Several years ago I was at a client office (Guenther 5 Architects, which became part of Perkins + Will New York) when a group of us gathered around somebody’s computer one afternoon to watch a very smart, cogent, animated film called The Story of Stuff.  In it, a young woman explains, simply and articulately, the process of manufacturing in the developed world, how products get to stores and to consumers, and what happens to things as we discard them. Black and white line drawings illustrate comlex ideas; simple boxes represent factories, little round people have stick legs.

It was – and is – an incredibly powerful story.  So powerful, in fact, that it made me think about why I buy new clothes when my existing clothes are still fine; why we all buy into the idea of fashion; why it’s so important for a shirt at Walmart or Target to cost, say, $6 rather than $20. I thought I should circulate the video to everyone I knew, because its message is so important. It addresses unfair international labor practices, the toxicity of so many products and processes, the breakdown of our government’s role in protecting us, and the increasing and frightening power of big business in our society.  Annie Leonard, the author and narrator, connects many of these big scary ideas even as her straightforward, brisk style of speech is accessible and friendly.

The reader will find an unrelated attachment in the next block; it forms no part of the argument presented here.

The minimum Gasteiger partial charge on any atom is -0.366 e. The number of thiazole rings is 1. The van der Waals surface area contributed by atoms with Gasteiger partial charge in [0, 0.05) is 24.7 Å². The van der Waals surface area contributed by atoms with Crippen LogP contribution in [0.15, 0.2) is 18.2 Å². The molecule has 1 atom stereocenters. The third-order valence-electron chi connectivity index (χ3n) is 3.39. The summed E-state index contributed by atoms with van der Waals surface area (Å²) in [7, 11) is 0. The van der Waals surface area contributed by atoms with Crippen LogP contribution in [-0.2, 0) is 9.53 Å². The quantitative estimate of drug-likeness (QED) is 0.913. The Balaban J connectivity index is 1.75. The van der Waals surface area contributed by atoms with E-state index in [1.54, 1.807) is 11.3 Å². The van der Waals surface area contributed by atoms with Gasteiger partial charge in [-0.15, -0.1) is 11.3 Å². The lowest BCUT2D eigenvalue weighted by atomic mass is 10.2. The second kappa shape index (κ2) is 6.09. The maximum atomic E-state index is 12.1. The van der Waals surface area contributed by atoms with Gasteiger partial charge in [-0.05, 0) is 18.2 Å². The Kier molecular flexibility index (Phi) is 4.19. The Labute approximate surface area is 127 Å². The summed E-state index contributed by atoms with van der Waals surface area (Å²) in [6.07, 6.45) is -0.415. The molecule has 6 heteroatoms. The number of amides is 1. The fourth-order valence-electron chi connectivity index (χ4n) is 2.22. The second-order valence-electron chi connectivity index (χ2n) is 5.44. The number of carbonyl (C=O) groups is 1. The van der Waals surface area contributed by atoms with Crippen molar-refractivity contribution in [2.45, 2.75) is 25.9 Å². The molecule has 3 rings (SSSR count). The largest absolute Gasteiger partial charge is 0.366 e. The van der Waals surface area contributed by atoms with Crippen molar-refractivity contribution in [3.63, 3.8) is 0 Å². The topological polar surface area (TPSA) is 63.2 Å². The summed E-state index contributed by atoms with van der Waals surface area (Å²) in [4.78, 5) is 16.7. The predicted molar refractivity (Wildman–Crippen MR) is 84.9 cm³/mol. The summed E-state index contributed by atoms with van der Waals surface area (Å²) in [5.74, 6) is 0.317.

Jump to today: The Story of Stuff is now a non-profit organization, it’s become the Story of Stuff Project. Approximately 15 million people have viewed the original video since 2007. The group has made many more films – about electronics, cosmetics, bottled water. Encouragingly, there is a new film called The Story of Change, and it is about how we can fix the system: collectively, with big ideas and with actionable gestures.

This is my New Year’s thought. Watch the Story of Stuff if you haven’t seen it even though it’s 20 minutes. It is engrossing. The Story of Change is much shorter. Think about how you can effect change in the coming year, and have a peaceful, productive, happy one.

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